At the Shadbolt Centre for the Arts South Lawn on Friday, June 20. No remaining performances
It’s hard to imagine a more serene way to greet the season than Dances for a Small Stage’s Summer Lovin’ show at the Shadbolt Centre for the Arts.
In the gorgeous golden light of sunset falling across the emerald lawn, an array of dancers turned Deer Lake Park into a series of intimate stages or “rooms”. Audience members travelled around the vast grounds on foot, led by a golf cart (and aided by an attendant with bug spray, if needed).
The setting proved magical, making it a strong contender for the biggest star of the night. The collaboration between producing partners MovEnt and the Shadbolt was inspired, and the viewers (including the unsuspecting dog walkers who happened upon the spectacle) were left with many fantastical, ethereal images. Those started with Ballet B.C. alumna Makaila Wallace twisting and turning across the grass, barefoot, toward a “stage” marked off with rose petals on the grass. Others included Lina Fitzner in a black gown whose enormous train caught the wind like a parachute, as flecks of cottonwood puff floated around her and two herons soared overhead. And then there was the eerie scene of Julianne Chapple, in a white ballroom dress, rolling around the top of the stone veranda wall of Ceperley House like a ghost from the mansion’s past.
Wallace was one of two former Ballet B.C. members making their independent debuts on the mixed program, and her short work packed a lot of passion and artistry. Created in a choreographic collaboration with Simone Orlando (also an alumna of the company), Mondnacht opened with opera singer Willy Miles-Grenzberg wandering onto the petal stage barefoot, and launching into a heartfelt rendition of Robert Schumann’s achingly romantic lieder, with Candy Siu accompanying on the grand piano nearby. In a white blouse and skirt that gave her the look of a woman from Schumann’s imagination, Wallace found a fitting transcendence as she glided over the grass, ending in an unforgettable image, tucked behind her singer (the voice of love) as he scattered rose petals from his hands.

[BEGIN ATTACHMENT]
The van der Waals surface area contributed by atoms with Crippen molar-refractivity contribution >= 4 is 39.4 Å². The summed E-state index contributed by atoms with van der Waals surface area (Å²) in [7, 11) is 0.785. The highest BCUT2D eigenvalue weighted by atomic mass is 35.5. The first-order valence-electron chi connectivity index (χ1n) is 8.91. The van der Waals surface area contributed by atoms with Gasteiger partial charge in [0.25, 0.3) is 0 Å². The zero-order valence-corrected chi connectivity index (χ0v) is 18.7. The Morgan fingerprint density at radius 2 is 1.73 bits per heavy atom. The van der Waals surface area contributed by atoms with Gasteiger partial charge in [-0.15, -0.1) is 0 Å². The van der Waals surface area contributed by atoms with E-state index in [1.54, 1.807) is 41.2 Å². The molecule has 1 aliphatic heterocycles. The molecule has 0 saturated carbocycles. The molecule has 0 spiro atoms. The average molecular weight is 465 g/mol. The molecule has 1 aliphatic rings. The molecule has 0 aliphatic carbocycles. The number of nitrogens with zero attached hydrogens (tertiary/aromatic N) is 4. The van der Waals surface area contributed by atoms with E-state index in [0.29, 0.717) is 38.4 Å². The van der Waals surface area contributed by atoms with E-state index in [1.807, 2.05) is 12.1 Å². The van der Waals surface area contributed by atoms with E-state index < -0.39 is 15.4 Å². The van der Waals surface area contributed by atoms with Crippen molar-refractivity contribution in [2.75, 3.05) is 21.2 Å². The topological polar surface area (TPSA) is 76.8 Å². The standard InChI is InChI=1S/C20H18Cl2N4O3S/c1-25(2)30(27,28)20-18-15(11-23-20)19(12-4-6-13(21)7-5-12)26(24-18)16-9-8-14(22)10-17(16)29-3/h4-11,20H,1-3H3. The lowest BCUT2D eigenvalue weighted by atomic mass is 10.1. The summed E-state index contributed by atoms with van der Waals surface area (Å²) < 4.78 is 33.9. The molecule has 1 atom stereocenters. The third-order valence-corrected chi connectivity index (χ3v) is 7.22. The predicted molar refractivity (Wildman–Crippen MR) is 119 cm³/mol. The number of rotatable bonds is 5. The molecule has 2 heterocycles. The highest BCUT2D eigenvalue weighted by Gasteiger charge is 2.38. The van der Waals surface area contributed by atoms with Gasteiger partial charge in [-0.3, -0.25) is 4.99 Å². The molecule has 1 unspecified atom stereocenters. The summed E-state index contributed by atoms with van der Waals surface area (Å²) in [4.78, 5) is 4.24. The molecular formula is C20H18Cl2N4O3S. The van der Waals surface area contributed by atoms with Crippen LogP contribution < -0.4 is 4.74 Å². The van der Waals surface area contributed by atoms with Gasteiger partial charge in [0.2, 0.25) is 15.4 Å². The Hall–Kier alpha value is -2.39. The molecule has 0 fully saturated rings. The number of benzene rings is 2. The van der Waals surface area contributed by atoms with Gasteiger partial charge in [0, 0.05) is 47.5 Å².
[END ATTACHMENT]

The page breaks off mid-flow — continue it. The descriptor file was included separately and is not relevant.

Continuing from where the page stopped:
Fellow former Ballet B.C. corp member Maggie Forgeron’s dancers, Ryan Genoe and Alexis Fletcher, found a surreal beauty and striking vocabulary in Blind as the Night That Finds Us All, as a gust from the lake made the trees that surrounded them tremble while they moved around on their secluded patch of park. Genoe reached deep inside himself for the strange, physically demanding choreography, at times jutting and bending his legs like an arachnid, or opening his mouth in silent screams, all set to the glacial strains of Sigur Rós.
Other highlights included a magnetic Fitzner playing with the sculptural costume designed by Alice Mansell, pulling its black skirt over her head and lurching down the lawn pathway like a demon, then twisting its train up around her legs and piling it over herself like a dark mound, with only her convulsing pale limbs showing. And another of the most transporting moments of the night was the creative collaboration between Shanto Acharia on cello, Meredith Bates on violin, Elisa Thorn on harp, Britt MacLeod singing, and Dayna Szyndrowski providing the rhythm by tap-dancing on three tidy little platforms. Located in one of the expansive park’s hidden gardens, the unlikely quintet was hypnotic as it interpreted Thorn’s lushly haunting compositions.
Elsewhere, Thoenn Glover and Arash Khakpour cavorted casually on a geodesic playground structure while a head-miked Emma Postl sang from high in its web.
Choreographer-performer Chapple mounted an ambitious tribute to the mansion’s past that started strongly, with the spectre rolling around in her layered white skirts, but lost its spell as it wandered into hooded religious figures and frat partiers. Karissa Barry ended the night, as twilight fell, with a clubbier, avant-garde work in progress for doppelgängers Lexi Vajda and Jess Wilkie.
With all these locations, dancers, musicians, amplified musical pieces, and hefty instruments, Dances for a Small Stage pulled off a big feat with Summer Lovin’—although the bigger one, the perfect weather, came courtesy of Mother Nature herself.